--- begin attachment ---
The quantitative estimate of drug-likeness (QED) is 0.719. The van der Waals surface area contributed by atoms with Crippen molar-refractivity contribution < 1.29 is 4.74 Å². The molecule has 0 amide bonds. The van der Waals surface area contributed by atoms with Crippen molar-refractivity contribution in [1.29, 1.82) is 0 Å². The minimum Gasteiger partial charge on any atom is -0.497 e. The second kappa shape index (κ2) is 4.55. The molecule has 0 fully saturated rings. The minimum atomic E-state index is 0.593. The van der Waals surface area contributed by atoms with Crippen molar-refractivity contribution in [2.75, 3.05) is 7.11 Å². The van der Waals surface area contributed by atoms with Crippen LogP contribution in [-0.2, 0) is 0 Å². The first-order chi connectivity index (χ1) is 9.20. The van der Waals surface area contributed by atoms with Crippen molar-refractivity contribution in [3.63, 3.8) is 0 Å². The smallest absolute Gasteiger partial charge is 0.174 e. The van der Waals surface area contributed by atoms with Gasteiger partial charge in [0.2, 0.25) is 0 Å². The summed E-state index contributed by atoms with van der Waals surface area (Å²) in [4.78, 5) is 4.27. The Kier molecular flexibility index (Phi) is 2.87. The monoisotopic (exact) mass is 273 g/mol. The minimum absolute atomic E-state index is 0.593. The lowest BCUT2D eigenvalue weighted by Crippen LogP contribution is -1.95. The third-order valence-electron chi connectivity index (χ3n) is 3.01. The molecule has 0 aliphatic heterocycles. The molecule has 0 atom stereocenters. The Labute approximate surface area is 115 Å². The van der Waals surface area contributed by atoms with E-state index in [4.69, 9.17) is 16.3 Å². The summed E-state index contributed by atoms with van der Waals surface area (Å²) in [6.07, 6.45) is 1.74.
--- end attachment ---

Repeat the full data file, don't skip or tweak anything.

The quantitative estimate of drug-likeness (QED) is 0.719. The van der Waals surface area contributed by atoms with Crippen molar-refractivity contribution < 1.29 is 4.74 Å². The molecule has 0 amide bonds. The van der Waals surface area contributed by atoms with Crippen molar-refractivity contribution in [1.29, 1.82) is 0 Å². The minimum Gasteiger partial charge on any atom is -0.497 e. The second kappa shape index (κ2) is 4.55. The molecule has 0 fully saturated rings. The minimum atomic E-state index is 0.593. The van der Waals surface area contributed by atoms with Crippen molar-refractivity contribution in [2.75, 3.05) is 7.11 Å². The van der Waals surface area contributed by atoms with Crippen LogP contribution in [-0.2, 0) is 0 Å². The first-order chi connectivity index (χ1) is 9.20. The van der Waals surface area contributed by atoms with Crippen molar-refractivity contribution in [3.63, 3.8) is 0 Å². The smallest absolute Gasteiger partial charge is 0.174 e. The van der Waals surface area contributed by atoms with Gasteiger partial charge in [0.2, 0.25) is 0 Å². The summed E-state index contributed by atoms with van der Waals surface area (Å²) in [4.78, 5) is 4.27. The Kier molecular flexibility index (Phi) is 2.87. The monoisotopic (exact) mass is 273 g/mol. The minimum absolute atomic E-state index is 0.593. The lowest BCUT2D eigenvalue weighted by Crippen LogP contribution is -1.95. The third-order valence-electron chi connectivity index (χ3n) is 3.01. The molecule has 0 aliphatic heterocycles. The molecule has 0 atom stereocenters. The Labute approximate surface area is 115 Å². The van der Waals surface area contributed by atoms with E-state index in [4.69, 9.17) is 16.3 Å². The summed E-state index contributed by atoms with van der Waals surface area (Å²) in [6.07, 6.45) is 1.74.